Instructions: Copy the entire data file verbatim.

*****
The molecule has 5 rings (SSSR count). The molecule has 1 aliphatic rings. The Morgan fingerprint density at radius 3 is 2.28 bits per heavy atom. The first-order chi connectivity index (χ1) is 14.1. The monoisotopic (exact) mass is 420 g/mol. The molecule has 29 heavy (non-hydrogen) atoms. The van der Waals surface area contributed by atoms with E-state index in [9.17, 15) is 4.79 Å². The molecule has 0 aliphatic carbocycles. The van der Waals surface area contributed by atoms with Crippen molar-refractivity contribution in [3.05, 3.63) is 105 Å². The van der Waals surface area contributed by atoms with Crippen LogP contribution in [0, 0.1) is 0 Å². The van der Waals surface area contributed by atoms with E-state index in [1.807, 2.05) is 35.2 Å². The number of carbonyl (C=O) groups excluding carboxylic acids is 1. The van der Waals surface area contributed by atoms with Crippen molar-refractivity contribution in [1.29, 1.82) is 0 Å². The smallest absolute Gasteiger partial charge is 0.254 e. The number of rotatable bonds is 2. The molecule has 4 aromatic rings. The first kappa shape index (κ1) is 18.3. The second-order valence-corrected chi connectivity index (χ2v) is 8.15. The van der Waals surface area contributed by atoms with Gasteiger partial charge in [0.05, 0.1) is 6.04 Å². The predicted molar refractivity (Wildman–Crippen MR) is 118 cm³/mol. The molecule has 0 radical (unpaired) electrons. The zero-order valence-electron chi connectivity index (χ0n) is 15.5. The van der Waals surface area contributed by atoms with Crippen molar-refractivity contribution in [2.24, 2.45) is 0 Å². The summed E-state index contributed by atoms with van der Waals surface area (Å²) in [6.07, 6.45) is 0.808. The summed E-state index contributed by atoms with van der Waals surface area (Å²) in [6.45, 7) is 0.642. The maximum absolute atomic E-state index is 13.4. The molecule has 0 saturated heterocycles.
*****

The molecule has 5 rings (SSSR count). The molecule has 1 aliphatic rings. The Morgan fingerprint density at radius 3 is 2.28 bits per heavy atom. The first-order chi connectivity index (χ1) is 14.1. The monoisotopic (exact) mass is 420 g/mol. The molecule has 29 heavy (non-hydrogen) atoms. The van der Waals surface area contributed by atoms with E-state index in [9.17, 15) is 4.79 Å². The molecule has 0 aliphatic carbocycles. The van der Waals surface area contributed by atoms with Crippen molar-refractivity contribution in [3.05, 3.63) is 105 Å². The van der Waals surface area contributed by atoms with Crippen LogP contribution in [0, 0.1) is 0 Å². The van der Waals surface area contributed by atoms with E-state index in [1.807, 2.05) is 35.2 Å². The number of carbonyl (C=O) groups excluding carboxylic acids is 1. The van der Waals surface area contributed by atoms with Crippen molar-refractivity contribution in [1.29, 1.82) is 0 Å². The smallest absolute Gasteiger partial charge is 0.254 e. The number of rotatable bonds is 2. The molecule has 4 aromatic rings. The first kappa shape index (κ1) is 18.3. The second-order valence-corrected chi connectivity index (χ2v) is 8.15. The van der Waals surface area contributed by atoms with Gasteiger partial charge in [0.05, 0.1) is 6.04 Å². The predicted molar refractivity (Wildman–Crippen MR) is 118 cm³/mol. The molecule has 0 radical (unpaired) electrons. The zero-order valence-electron chi connectivity index (χ0n) is 15.5. The van der Waals surface area contributed by atoms with Crippen molar-refractivity contribution in [2.24, 2.45) is 0 Å². The summed E-state index contributed by atoms with van der Waals surface area (Å²) in [6.07, 6.45) is 0.808. The summed E-state index contributed by atoms with van der Waals surface area (Å²) in [6.45, 7) is 0.642. The maximum absolute atomic E-state index is 13.4. The molecule has 0 saturated heterocycles.